Friday, May 28, 2010

Ten-pound gerbil

A certain baby book says our little one is about the size of "a small
gerbil" right now, but I don't know... I think I look more than sixteen and a half weeks pregnant, so maybe gerbil was a typo. Maybe they meant full-grown male marmot. More likely, I need to cut back on these and these.*

I was prompted to make a note of the gerbil issue after a friend who is in a more advanced stage of pregnancy told me that her forthcoming baby is now the size of Toto from the Wizard of Oz.

* And definitely these.

Monday, May 24, 2010


I ate my first whoopee pie at the age of 19 while doing the summer camp counselor thing at a sleepaway camp in New England. When whoopee pies were served for dessert in the dining hall, I'm not kidding, joyous shouts of "whoopee!" were emitted by kids and 'dults alike.*

I came up with these vegan banana whoopee pies last week, having at my disposal a pan like (but not as expensive as) this. And I whipped together a variety of things you'd expect** to create the creamy filling, with the hyper-banana-y flavor being owed to actual bananas and some cheating. Since this was sort of a baking experiment (successful, unlike sometimes), I didn't really keep track of what in god's name I was doing, so I can't share a recipe, but next time I'll write something down for my banana-lovin' comrades.

* This is one of the happy memories of my various summer camp jobs in Connecticut, Ohio, and upstate New York. There are plenty of less idyllic memories too, such as complete and utter exhaustion, living with a dozen children in a tiny log cabin (not as cute as it sounds), and being taken to the emergency room after a camper-caused cycling accident somewhere in Vermont. But still... whoopee!
** Like this and this. Just because it's vegan doesn't mean it's healthy.

Friday, May 21, 2010

Visible changes

I know it looks like I'm purposely jutting about my belly in this photo, but I assure you that that is not a) the case, or b) necessary!

I'm almost sixteen weeks along now, and this photo is from a week or two ago. Ben and I aren't particularly busy with baby-related stuff right now... busier, instead, with looking for a house to buy, and with arranging Ben's forthcoming job change. 2010 is full of changes for us, and we just haven't had time to get obsessed with buying baby things or even take our class at the hospital... but really we're waiting to do that because we'll likely be switching doctors and hospitals as a result of moving to the country!

Tuesday, May 18, 2010

Bento, still

Ben claims he still loves these bento lunches and doesn't
find them at all embarrassing, so I keep making them. We
both like it!

Orange slices, spice cake, carrot sticks, and falafel with lemon-tahini dressing.

Canellini bean salad with fresh spinach, chocolate muffin, carrots and edamame, and sweet potato fritters.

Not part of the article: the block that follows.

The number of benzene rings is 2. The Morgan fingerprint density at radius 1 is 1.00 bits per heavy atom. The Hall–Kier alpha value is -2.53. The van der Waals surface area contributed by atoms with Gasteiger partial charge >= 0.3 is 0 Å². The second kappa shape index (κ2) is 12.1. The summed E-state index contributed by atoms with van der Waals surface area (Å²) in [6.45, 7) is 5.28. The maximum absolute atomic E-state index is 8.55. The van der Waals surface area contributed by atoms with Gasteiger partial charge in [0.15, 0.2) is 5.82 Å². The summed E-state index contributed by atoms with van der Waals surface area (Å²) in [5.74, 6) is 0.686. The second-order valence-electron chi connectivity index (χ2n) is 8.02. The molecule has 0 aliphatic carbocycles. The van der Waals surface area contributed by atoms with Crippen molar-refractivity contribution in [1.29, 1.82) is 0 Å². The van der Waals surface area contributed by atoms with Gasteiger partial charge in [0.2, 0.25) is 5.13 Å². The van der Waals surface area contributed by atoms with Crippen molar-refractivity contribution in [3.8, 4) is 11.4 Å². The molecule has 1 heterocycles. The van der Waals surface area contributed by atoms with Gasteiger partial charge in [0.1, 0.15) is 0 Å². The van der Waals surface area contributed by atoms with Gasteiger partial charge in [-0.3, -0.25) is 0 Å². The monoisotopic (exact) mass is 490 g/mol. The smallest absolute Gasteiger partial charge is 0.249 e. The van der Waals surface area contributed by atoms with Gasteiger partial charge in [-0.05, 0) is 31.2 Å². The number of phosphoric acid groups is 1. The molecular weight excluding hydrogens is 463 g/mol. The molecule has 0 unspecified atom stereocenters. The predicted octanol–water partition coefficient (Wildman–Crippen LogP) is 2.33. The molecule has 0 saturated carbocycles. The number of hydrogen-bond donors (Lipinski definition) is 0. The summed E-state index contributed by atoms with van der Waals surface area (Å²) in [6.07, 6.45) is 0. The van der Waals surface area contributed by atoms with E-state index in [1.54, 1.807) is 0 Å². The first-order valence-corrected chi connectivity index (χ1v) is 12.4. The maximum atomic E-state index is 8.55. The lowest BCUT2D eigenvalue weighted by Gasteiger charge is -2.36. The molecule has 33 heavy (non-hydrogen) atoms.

Monday, May 17, 2010

Baking bread, buying house

I baked ciabatta from a recipe in this book of bread recipes. It tasted good, and was great for some picnic sandwiches we lugged (in the most idyllic little wicker picnic basket*) on a recent daytrip to a charming little town that I'll just call CLT for now, but the bread wasn't really ciabatta-y. Despite taking all day to make, there was little chewiness payoff. The crust was nice and crisp and the inside good'n'bready, but that's not ciabatta, know what I mean? Oh well. Ben thinks the starter needs to ferment longer than the four hours prescribed by the recipe. He's probably right, but tell that to Paul Hollywood!

We were in CLT for the day because we were looking at houses. We're seriously considering moving to a small Minnesota town surrounded by countryside! CLT is a pretty special community. It's in the midst of the rural midwest, but for some reason has two prestigious liberal arts colleges (one of which Ben attended for undergrad**). I can totally live with an intellectual community surrounded by countryside; in fact, it sounds darn near perfect right about now. Ben and I have always valued the great things that cities usually offer (for example, diversity, arts, music, restaurants, job opportunities,*** and liberals). But every city has its disadvantages, too. Like, if we moved back to Seattle, we wouldn't be able to buy a decent house. Crime, too, has become an increasing stressor to me. Since we moved to Minneapolis less than three years ago, we've already had a couple of things stolen, including our car from in front of our apartment. Then there's the traffic, the vast number of rude city-dwellers (yes, even in Minnesota) and, you know, not being able to walk around outdoors alone after dusk if you're female.